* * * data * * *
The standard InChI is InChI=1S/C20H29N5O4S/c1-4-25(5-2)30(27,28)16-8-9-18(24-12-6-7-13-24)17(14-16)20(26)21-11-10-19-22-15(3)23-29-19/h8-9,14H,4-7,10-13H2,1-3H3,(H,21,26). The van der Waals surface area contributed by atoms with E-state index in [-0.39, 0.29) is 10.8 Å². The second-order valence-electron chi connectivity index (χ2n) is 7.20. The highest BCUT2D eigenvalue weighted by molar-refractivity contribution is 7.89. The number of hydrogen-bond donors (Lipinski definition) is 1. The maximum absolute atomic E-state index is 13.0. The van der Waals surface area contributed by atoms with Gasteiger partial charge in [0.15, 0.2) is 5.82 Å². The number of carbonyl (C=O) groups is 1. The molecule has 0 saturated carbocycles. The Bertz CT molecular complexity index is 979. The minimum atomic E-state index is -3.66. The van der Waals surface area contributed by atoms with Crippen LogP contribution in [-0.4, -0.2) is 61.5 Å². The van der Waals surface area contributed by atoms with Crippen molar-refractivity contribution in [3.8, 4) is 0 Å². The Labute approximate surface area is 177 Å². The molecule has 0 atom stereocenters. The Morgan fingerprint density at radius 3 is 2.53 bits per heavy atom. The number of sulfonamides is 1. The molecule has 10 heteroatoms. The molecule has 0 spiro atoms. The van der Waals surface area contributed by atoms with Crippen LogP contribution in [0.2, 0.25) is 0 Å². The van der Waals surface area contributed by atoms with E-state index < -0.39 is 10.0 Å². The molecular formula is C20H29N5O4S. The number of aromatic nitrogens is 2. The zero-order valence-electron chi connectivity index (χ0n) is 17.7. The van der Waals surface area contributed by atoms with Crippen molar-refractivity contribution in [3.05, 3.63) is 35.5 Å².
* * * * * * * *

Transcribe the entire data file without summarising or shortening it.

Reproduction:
The standard InChI is InChI=1S/C20H29N5O4S/c1-4-25(5-2)30(27,28)16-8-9-18(24-12-6-7-13-24)17(14-16)20(26)21-11-10-19-22-15(3)23-29-19/h8-9,14H,4-7,10-13H2,1-3H3,(H,21,26). The van der Waals surface area contributed by atoms with E-state index in [-0.39, 0.29) is 10.8 Å². The second-order valence-electron chi connectivity index (χ2n) is 7.20. The highest BCUT2D eigenvalue weighted by molar-refractivity contribution is 7.89. The number of hydrogen-bond donors (Lipinski definition) is 1. The maximum absolute atomic E-state index is 13.0. The van der Waals surface area contributed by atoms with Gasteiger partial charge in [0.15, 0.2) is 5.82 Å². The number of carbonyl (C=O) groups is 1. The molecule has 0 saturated carbocycles. The Bertz CT molecular complexity index is 979. The minimum atomic E-state index is -3.66. The van der Waals surface area contributed by atoms with Crippen LogP contribution in [-0.4, -0.2) is 61.5 Å². The van der Waals surface area contributed by atoms with Crippen molar-refractivity contribution in [3.8, 4) is 0 Å². The Labute approximate surface area is 177 Å². The molecule has 0 atom stereocenters. The Morgan fingerprint density at radius 3 is 2.53 bits per heavy atom. The number of sulfonamides is 1. The molecule has 10 heteroatoms. The molecule has 0 spiro atoms. The van der Waals surface area contributed by atoms with Crippen LogP contribution in [0.2, 0.25) is 0 Å². The van der Waals surface area contributed by atoms with E-state index < -0.39 is 10.0 Å². The molecular formula is C20H29N5O4S. The number of aromatic nitrogens is 2. The zero-order valence-electron chi connectivity index (χ0n) is 17.7. The van der Waals surface area contributed by atoms with Crippen molar-refractivity contribution in [3.05, 3.63) is 35.5 Å².